Well it appears there are all sorts of things going on today...
Today I wrote a check to the State of California. Joy.
*I sure hope they spend it well but I'm not going to hold my breath. grumblegrumblegrumble
Today is the one year anniversary of Garrett and me shacking up.
*I know what you are thinking -- Tax Day?Really? Obvs, we know how to infuse the romance up in here -- we're bringing tax day sexy back. Justin Timberlake told me so.
And also Today -- Garrett quit his job.
*Eek! Typing that was exhilarating and scary all at the same time.
It's a new chapter, folks.
I mentioned back in September that Garrett would be losing his job sometime in the near future. His department was being centralized to our company's Denver office and his job was going with it. Things changed rapidly in those next few months and all of a sudden the job he signed up for was looking very different from the job he was doing 5 days per week. Honestly, I want to tell you all the emotions I have about what happened with this job and what I think about the direction his department is going (trust me I could write a novel), but you will have to forgive me for staying mum because as you may or may not remember, Garrett and I (up until today) worked for the same company. You can probably read between the lines though, you guys are smart like that.
The fact of the matter is, my opinions aside, Garrett was starting to feel physically affected by the things going on at work. The taxing nature of his job and his anxiety about the future was getting to him in a way that really scared me. I began to understand first hand, how there are people out there who have heart attacks from stress -- and there was absolutely nothing about this particular job that was worth that type of personal sacrifice. His health was not worth a silly paycheck. But when we started talking seriously about making a decision that would potentially render him jobless, the big-time soul searching began, because a man without a job in this country (in this economy especially) is a really tough place to be.
So we started asking some questions:
What if Garrett quit his job?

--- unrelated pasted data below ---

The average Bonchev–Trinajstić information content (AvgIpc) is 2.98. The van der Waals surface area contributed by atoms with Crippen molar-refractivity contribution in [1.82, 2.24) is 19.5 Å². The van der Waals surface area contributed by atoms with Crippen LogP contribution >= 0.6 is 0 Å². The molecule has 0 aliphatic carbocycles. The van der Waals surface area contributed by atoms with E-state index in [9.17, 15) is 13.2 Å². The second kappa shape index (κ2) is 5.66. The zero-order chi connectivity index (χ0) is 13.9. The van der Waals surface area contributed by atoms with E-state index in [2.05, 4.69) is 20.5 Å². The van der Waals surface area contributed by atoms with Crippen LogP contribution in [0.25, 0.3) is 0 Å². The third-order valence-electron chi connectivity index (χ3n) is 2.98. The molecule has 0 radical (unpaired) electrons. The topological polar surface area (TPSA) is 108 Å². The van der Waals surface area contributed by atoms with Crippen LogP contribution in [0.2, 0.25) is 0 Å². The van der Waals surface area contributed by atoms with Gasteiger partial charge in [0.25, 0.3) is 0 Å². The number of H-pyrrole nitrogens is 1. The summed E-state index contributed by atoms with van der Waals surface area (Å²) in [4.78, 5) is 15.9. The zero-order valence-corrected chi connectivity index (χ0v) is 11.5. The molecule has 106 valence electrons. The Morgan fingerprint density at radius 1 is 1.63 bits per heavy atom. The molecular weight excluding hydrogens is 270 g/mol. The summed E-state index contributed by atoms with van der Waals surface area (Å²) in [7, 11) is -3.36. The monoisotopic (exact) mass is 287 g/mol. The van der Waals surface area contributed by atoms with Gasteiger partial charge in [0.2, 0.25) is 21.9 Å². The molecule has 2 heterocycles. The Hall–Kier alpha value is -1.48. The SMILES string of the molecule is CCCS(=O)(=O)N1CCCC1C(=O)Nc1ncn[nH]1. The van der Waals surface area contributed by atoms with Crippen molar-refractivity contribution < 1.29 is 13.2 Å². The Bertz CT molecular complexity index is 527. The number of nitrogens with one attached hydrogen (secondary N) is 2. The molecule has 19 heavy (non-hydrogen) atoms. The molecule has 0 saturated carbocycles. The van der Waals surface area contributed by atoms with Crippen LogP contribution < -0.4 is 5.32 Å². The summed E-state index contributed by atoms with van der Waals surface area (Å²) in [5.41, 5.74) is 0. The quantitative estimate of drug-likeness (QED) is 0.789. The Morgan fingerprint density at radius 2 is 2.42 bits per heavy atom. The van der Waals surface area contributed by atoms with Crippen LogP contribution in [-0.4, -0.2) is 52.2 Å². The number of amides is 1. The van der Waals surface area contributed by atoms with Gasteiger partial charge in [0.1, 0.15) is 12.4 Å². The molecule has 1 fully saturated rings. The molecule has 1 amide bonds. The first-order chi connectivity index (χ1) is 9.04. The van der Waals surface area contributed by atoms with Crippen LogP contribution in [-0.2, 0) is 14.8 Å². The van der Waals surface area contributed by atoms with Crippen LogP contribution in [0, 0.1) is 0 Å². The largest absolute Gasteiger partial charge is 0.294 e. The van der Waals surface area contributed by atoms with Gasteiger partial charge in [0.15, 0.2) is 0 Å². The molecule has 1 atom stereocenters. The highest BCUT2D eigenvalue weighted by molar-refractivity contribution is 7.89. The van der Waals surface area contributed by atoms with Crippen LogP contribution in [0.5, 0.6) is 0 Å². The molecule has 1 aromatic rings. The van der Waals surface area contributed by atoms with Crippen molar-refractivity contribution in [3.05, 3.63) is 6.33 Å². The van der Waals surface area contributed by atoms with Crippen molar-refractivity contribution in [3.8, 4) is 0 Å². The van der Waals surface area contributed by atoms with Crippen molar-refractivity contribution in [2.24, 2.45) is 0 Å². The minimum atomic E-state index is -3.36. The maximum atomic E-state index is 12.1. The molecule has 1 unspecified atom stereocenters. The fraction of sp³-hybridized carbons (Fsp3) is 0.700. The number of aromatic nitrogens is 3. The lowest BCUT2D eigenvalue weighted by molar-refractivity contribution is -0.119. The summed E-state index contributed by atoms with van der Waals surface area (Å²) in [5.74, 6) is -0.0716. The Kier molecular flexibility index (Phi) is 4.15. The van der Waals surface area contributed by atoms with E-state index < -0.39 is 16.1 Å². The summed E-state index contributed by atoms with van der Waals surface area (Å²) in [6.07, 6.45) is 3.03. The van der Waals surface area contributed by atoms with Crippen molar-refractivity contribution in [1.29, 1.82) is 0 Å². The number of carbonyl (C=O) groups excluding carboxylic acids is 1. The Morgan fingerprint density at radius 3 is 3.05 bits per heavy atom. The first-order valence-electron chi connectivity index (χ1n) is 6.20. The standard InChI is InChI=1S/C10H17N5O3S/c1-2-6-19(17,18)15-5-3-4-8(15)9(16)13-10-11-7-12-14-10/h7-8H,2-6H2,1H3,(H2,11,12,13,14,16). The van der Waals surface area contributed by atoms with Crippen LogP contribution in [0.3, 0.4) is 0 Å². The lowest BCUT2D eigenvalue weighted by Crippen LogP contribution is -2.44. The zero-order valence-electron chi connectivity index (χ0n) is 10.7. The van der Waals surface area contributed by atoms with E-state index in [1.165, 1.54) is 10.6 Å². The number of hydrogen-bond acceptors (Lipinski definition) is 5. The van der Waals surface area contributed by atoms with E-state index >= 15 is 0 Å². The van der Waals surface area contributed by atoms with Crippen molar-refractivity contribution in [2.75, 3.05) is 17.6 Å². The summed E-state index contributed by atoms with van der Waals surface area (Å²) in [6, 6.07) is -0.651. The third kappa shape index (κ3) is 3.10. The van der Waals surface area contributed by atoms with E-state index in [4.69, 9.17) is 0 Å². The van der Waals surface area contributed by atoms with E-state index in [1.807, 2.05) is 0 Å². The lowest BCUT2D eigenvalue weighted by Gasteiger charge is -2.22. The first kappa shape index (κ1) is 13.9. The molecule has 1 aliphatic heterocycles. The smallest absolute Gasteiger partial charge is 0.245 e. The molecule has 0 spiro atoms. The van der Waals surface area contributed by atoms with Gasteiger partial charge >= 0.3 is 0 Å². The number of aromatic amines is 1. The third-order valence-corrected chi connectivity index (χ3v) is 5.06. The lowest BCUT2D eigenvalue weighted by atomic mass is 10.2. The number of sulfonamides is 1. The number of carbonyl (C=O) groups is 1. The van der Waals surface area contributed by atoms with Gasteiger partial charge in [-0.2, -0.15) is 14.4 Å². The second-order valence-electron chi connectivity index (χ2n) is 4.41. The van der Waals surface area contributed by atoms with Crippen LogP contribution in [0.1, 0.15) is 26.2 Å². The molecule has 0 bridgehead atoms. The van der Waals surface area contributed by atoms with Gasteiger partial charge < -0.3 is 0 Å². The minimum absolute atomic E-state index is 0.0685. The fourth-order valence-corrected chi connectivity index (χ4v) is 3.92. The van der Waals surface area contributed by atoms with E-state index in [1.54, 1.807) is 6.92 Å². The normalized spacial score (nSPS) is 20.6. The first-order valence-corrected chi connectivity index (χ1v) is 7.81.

What if we had to live on less money?
What if he had time to pursue something that he was more passionate about?
What would that mean for the quality of our life?
And the answers to those questions really revealed a great disparity between the two of us at first. I value pursuit of my passions almost above anything else. I live in the moment a lot. I think about what I enjoy. What makes me feel invigorated is my compass. Sure I think about what I want to accomplish but I also ask myself often - What makes me inspired? And when it came to Garrett, he was just not on that same page. He was always on this (very difficult) quest to be "Successful", which was a thought that wasn't fully defined in his mind just yet, but he knew he wasn't there. And all of our conversations really led to me to think the generalized blanket statement that I'm about to say and that is: I'm not sure we raise and encourage the men in our society to really be in touch with their passions. And I really think that is A TRAGEDY.
Garrett graduated college with honors, got a degree in a "respectable subject" (Economics), and planned to get out in the career world and get a decent job, to be able to provide for the family he hoped to have one day. I mean that was really as far as he thought it through. That was the kind of successful male archetype that he had come to value -- and I don't really blame him. But it has taken almost 5 years of these types of negative career experiences for him to realize that his own value is not defined by his job or his paycheck. His value is defined by the person he is when he wakes up in the morning, the person he chooses to be when he has a friend in need, the person he chooses to be in each and every moment of his day.
But this is like an Epiphany of Epic Proportions to him at age 28.
(As an aside -- I'm so glad he realized this at age 28 and not age 48!!!!)
So today Garrett decided that he wanted to choose his sanity over a paycheck. He chose to prioritize figuring out what makes him tick, to discover some of his passions, to figure out what it is that he really wants, not what he thinks he is supposed to want. We are lucky enough to not have a mortgage, to not have children yet. We are lucky right now in this awful economy to have the luxury of being flexible, and today Garrett chose to harness that into a turning point that I am convinced is going to change his life. Re-evaluating what is really important to him. Dreaming big about his future. And most importantly, prioritizing his Very Best Life. After months of thinking about it, I know for him that this decision was one of the toughest he has ever made. There will be questions from friends and family. There will be raised eyebrows for people who may have chosen a different path. There will be scary times and times of doubt in our future, I am sure. But it is that important.
It reminds me of a term paper I had to write in high school about Joseph Campbell and The Hero Journey. I hated that paper and it subsequently ruined the Star Wars trilogy for me forever, I think. But the one thing that has totally redeemed Joseph Campbell for me after all these years is this quote: "We must let go of the life we have planned, so as to accept the one that is waiting for us." And I'm so glad that today Garrett let go of that life that he had planned. For what it's worth -- even though I am going to miss our silly conversations while getting ready in the morning, his Rihanna impersonations during our commute, and the fact that the office feels a little bit emptier this afternoon -- I'm absolutely dying to meet the life that is waiting for us, whatever that may be.